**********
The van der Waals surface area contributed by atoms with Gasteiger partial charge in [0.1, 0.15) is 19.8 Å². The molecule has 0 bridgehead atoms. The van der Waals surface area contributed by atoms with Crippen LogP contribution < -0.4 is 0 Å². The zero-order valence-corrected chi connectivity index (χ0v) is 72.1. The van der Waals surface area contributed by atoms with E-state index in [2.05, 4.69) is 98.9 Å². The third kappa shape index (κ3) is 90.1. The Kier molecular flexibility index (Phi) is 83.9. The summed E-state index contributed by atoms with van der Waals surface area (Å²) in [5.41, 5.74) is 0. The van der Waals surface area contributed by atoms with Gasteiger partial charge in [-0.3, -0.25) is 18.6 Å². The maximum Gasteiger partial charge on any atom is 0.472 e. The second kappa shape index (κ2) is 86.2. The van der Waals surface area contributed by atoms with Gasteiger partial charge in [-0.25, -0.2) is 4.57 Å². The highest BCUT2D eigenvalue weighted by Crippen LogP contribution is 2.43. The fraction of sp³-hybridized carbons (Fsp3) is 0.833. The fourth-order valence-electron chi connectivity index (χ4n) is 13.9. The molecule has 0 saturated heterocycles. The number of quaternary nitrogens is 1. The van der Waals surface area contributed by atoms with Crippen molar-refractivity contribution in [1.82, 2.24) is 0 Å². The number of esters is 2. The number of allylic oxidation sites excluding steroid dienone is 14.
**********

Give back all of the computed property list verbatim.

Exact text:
The van der Waals surface area contributed by atoms with Gasteiger partial charge in [0.1, 0.15) is 19.8 Å². The molecule has 0 bridgehead atoms. The van der Waals surface area contributed by atoms with Crippen LogP contribution < -0.4 is 0 Å². The zero-order valence-corrected chi connectivity index (χ0v) is 72.1. The van der Waals surface area contributed by atoms with E-state index in [2.05, 4.69) is 98.9 Å². The third kappa shape index (κ3) is 90.1. The Kier molecular flexibility index (Phi) is 83.9. The summed E-state index contributed by atoms with van der Waals surface area (Å²) in [5.41, 5.74) is 0. The van der Waals surface area contributed by atoms with Gasteiger partial charge in [-0.3, -0.25) is 18.6 Å². The maximum Gasteiger partial charge on any atom is 0.472 e. The second kappa shape index (κ2) is 86.2. The van der Waals surface area contributed by atoms with Gasteiger partial charge in [-0.25, -0.2) is 4.57 Å². The highest BCUT2D eigenvalue weighted by Crippen LogP contribution is 2.43. The fraction of sp³-hybridized carbons (Fsp3) is 0.833. The fourth-order valence-electron chi connectivity index (χ4n) is 13.9. The molecule has 0 saturated heterocycles. The number of quaternary nitrogens is 1. The van der Waals surface area contributed by atoms with Crippen molar-refractivity contribution in [1.82, 2.24) is 0 Å². The number of esters is 2. The number of allylic oxidation sites excluding steroid dienone is 14.